The Ethernet protocol is preferred by hyperscalers, telcos, and cloud builders, so when they run the Linpack test and submit results, they drive up the numbers for Ethernet, although if they had not done that, smaller Ethernet systems that did not make the cut for a given list would have risen to the bottom third of the list, as happened in years gone by. Honestly, given the change in customers who submit results, it is amazing that there is any consistency to the list at all, and as we have said before, we think that any government sponsored facility that uses taxpayer dollars to fund parallel machines should have to run Linpack tests and submit them. No ducking the rankings, because this data helps markets figure out what is going on. We would argue that we need more and better tests, and that these should be used to help people make very difficult processor, switch, and storage decisions.



As you can see in the chart above, InfiniBand, Cray Gemini and Aries, and proprietary interconnects dominate the Top 100 portion of the supercomputer rankings, and as you move down the list and add in the successive hundreds of machines until you have the full list, the portion of systems using Ethernet grows. Interestingly, the share of systems across the list based on InfiniBand only goes down a little as more machines are added from the list from biggest to smaller. It is much less likely to see a Cray Gemini or Aries interconnect on smaller machines on the Top 500 list, and ditto for other interconnects of various kinds. IBM’s BlueGene 3D torus interconnect, which has not been updated in years and which is no longer a product the company sells, is hanging on because some very large systems are still doing useful work. But eventually, these BlueGene machines will all be replaced with something else. Intel is going after them with the Xeon Phi/Omni-Path tag team, and IBM is trying to keep them with the combination of Power8 chips, Nvidia Tesla coprocessors, and Mellanox Technologies 100 Gb/sec InfiniBand. Cray has also been successful in dislodging some BlueGene machines with its XC series of systems with the Aries interconnect.

The data in the Top 500 site is skewed for another reason other than the changing mix of organizations that are submitting results. The Sunway TaihuLight system installed at the National Supercomputing Center in Wuxi, China, which has 93 teraflops of computing across its 40,960 nodes, is using 100 Gb/sec InfiniBand networking from Mellanox as the interconnect for the cluster, but the Top 500 list organizers and Sunway are insisting it be called a Sunway interconnect. This is silly, even if Wuxi is adapting the network software stack. It is still InfiniBand hardware, and we would also argue – probably to Intel’s annoyance – that Omni-Path is also InfiniBand. So you have to take the diced and sliced results from the Top 500 with a grain of monosodium glutamate. This doesn’t change the system count by much, but it sure does change the aggregate performance under management by a specific network type by a lot.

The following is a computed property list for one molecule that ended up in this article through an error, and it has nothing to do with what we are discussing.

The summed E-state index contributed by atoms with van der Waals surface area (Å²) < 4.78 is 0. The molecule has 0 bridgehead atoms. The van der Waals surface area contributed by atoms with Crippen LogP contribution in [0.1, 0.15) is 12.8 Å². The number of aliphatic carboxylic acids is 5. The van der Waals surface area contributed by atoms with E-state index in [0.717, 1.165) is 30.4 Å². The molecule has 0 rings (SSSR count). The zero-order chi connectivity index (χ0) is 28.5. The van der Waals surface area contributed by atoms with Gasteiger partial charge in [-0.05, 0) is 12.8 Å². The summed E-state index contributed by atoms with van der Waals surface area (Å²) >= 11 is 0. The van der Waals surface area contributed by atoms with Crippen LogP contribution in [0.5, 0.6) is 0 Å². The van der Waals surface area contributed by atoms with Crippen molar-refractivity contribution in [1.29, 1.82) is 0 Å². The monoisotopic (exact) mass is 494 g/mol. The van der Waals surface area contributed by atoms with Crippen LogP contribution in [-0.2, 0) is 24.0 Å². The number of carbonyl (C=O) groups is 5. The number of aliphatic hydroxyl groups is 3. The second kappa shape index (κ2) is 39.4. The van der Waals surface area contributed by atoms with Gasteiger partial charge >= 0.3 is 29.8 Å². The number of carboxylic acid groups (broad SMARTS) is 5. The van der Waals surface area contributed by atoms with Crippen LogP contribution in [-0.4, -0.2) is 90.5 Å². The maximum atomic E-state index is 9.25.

Here is a treemap that shows the number of systems with each type of network and the relative percentage of the capacity on the November 2016 Top 500 list by the area of each machine on the list:


See that big yellow-ish rectangle at the top left? By our reckoning, this belongs in the InfiniBand light blue section, and ditto for the TH Express-2 interconnect used in the Tianhe-2 system at the National Super Computer Center in Guangzhou, China, which is the second largest yellow rectangle. We think this is also a derivative of InfiniBand. There could be others. In the treemap above, the light green systems at the lower right are Gigabit Ethernet, and the light magenta ones are using Tofu interconnect. The thin green slice that you can barely see is 100 Gb/sec Ethernet.

It is best to look at the interconnects on the Top 500 list in tabular form, so you can see the number of machines, the peak and sustained performance, and aggregate capacity under network for each networking type. So, take a look:


We have consolidated some categories that the Top 500 sublist generator for some reason keeps separate (it counts 56 Gb/sec FDR InfiniBand three different ways, for instance), and we kept the Sunway and TH Express-2 systems separated even though we think these are InfiniBand derivatives as well.

The interesting thing to us is to look at the compute efficiency of the systems, which is a ratio of the sustained Linpack performance divided by the peak theoretical performance of the machine. We know that the network is not the only reason Rmax is not equal to Rpeak), but the trends are still interesting and demonstrate that at least as far as Linpack is concerned, InfiniBand and a number of custom interconnects like Tofu are remarkably efficient and 10 Gb/sec Ethernet, well, not so much.